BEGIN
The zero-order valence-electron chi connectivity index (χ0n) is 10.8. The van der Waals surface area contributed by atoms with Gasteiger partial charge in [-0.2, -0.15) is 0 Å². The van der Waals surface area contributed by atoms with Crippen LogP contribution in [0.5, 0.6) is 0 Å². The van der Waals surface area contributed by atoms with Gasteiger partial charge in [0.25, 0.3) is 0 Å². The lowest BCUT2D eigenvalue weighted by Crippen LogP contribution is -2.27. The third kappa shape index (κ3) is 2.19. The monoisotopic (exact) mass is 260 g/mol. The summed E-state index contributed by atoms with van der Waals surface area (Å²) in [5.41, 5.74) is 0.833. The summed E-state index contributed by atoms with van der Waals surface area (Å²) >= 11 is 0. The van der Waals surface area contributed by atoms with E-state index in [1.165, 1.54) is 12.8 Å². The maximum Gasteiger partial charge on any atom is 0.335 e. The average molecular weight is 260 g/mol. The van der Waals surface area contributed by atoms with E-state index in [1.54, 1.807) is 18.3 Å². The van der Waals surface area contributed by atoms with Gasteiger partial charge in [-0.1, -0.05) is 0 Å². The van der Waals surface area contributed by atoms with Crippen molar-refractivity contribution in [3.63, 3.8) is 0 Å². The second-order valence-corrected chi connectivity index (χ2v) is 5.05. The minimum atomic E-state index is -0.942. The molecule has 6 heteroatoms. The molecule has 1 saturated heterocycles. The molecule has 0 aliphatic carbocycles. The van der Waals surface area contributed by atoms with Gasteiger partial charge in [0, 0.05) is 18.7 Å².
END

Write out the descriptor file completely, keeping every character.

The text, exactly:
The zero-order valence-electron chi connectivity index (χ0n) is 10.8. The van der Waals surface area contributed by atoms with Gasteiger partial charge in [-0.2, -0.15) is 0 Å². The van der Waals surface area contributed by atoms with Crippen LogP contribution in [0.5, 0.6) is 0 Å². The van der Waals surface area contributed by atoms with Gasteiger partial charge in [0.25, 0.3) is 0 Å². The lowest BCUT2D eigenvalue weighted by Crippen LogP contribution is -2.27. The third kappa shape index (κ3) is 2.19. The monoisotopic (exact) mass is 260 g/mol. The summed E-state index contributed by atoms with van der Waals surface area (Å²) in [5.41, 5.74) is 0.833. The summed E-state index contributed by atoms with van der Waals surface area (Å²) >= 11 is 0. The van der Waals surface area contributed by atoms with E-state index in [1.165, 1.54) is 12.8 Å². The maximum Gasteiger partial charge on any atom is 0.335 e. The average molecular weight is 260 g/mol. The van der Waals surface area contributed by atoms with E-state index in [1.54, 1.807) is 18.3 Å². The van der Waals surface area contributed by atoms with Gasteiger partial charge in [-0.1, -0.05) is 0 Å². The van der Waals surface area contributed by atoms with Crippen molar-refractivity contribution in [3.63, 3.8) is 0 Å². The second-order valence-corrected chi connectivity index (χ2v) is 5.05. The minimum atomic E-state index is -0.942. The molecule has 6 heteroatoms. The molecule has 1 saturated heterocycles. The molecule has 0 aliphatic carbocycles. The van der Waals surface area contributed by atoms with Gasteiger partial charge in [0, 0.05) is 18.7 Å².